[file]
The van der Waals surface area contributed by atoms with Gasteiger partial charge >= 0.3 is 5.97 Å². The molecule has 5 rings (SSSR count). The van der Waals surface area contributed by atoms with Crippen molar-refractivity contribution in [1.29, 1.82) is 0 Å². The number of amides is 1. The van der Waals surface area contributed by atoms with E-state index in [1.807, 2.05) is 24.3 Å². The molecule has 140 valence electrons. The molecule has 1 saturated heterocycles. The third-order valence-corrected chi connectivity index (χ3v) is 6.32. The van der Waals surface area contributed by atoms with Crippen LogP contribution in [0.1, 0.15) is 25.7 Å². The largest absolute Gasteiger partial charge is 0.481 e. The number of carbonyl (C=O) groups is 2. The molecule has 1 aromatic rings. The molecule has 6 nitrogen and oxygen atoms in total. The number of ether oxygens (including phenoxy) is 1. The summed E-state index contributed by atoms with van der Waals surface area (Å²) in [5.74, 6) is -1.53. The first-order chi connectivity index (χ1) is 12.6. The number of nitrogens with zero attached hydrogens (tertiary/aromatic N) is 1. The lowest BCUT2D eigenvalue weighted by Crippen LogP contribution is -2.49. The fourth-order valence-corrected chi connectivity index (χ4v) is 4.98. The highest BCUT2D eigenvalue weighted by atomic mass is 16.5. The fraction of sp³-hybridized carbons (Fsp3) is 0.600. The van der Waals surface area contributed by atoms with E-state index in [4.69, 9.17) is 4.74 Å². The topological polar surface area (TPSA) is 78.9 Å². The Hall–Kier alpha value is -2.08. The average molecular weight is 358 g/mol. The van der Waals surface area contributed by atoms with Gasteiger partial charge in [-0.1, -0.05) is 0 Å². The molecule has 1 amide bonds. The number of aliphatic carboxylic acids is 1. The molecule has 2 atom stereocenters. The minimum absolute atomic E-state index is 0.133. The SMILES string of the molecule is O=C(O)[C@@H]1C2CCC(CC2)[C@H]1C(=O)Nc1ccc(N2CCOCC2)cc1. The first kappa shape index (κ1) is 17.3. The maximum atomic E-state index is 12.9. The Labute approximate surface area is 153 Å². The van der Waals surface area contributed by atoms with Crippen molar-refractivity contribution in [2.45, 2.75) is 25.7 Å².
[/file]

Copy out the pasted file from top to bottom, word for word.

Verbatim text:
The van der Waals surface area contributed by atoms with Gasteiger partial charge >= 0.3 is 5.97 Å². The molecule has 5 rings (SSSR count). The van der Waals surface area contributed by atoms with Crippen molar-refractivity contribution in [1.29, 1.82) is 0 Å². The number of amides is 1. The van der Waals surface area contributed by atoms with E-state index in [1.807, 2.05) is 24.3 Å². The molecule has 140 valence electrons. The molecule has 1 saturated heterocycles. The third-order valence-corrected chi connectivity index (χ3v) is 6.32. The van der Waals surface area contributed by atoms with Crippen LogP contribution in [0.1, 0.15) is 25.7 Å². The largest absolute Gasteiger partial charge is 0.481 e. The number of carbonyl (C=O) groups is 2. The molecule has 1 aromatic rings. The molecule has 6 nitrogen and oxygen atoms in total. The number of ether oxygens (including phenoxy) is 1. The summed E-state index contributed by atoms with van der Waals surface area (Å²) in [5.74, 6) is -1.53. The first-order chi connectivity index (χ1) is 12.6. The number of nitrogens with zero attached hydrogens (tertiary/aromatic N) is 1. The lowest BCUT2D eigenvalue weighted by Crippen LogP contribution is -2.49. The fourth-order valence-corrected chi connectivity index (χ4v) is 4.98. The highest BCUT2D eigenvalue weighted by atomic mass is 16.5. The fraction of sp³-hybridized carbons (Fsp3) is 0.600. The van der Waals surface area contributed by atoms with E-state index in [4.69, 9.17) is 4.74 Å². The topological polar surface area (TPSA) is 78.9 Å². The Hall–Kier alpha value is -2.08. The average molecular weight is 358 g/mol. The van der Waals surface area contributed by atoms with Gasteiger partial charge in [-0.1, -0.05) is 0 Å². The molecule has 1 amide bonds. The number of aliphatic carboxylic acids is 1. The molecule has 2 atom stereocenters. The minimum absolute atomic E-state index is 0.133. The SMILES string of the molecule is O=C(O)[C@@H]1C2CCC(CC2)[C@H]1C(=O)Nc1ccc(N2CCOCC2)cc1. The first kappa shape index (κ1) is 17.3. The maximum atomic E-state index is 12.9. The Labute approximate surface area is 153 Å². The van der Waals surface area contributed by atoms with Crippen molar-refractivity contribution in [2.45, 2.75) is 25.7 Å².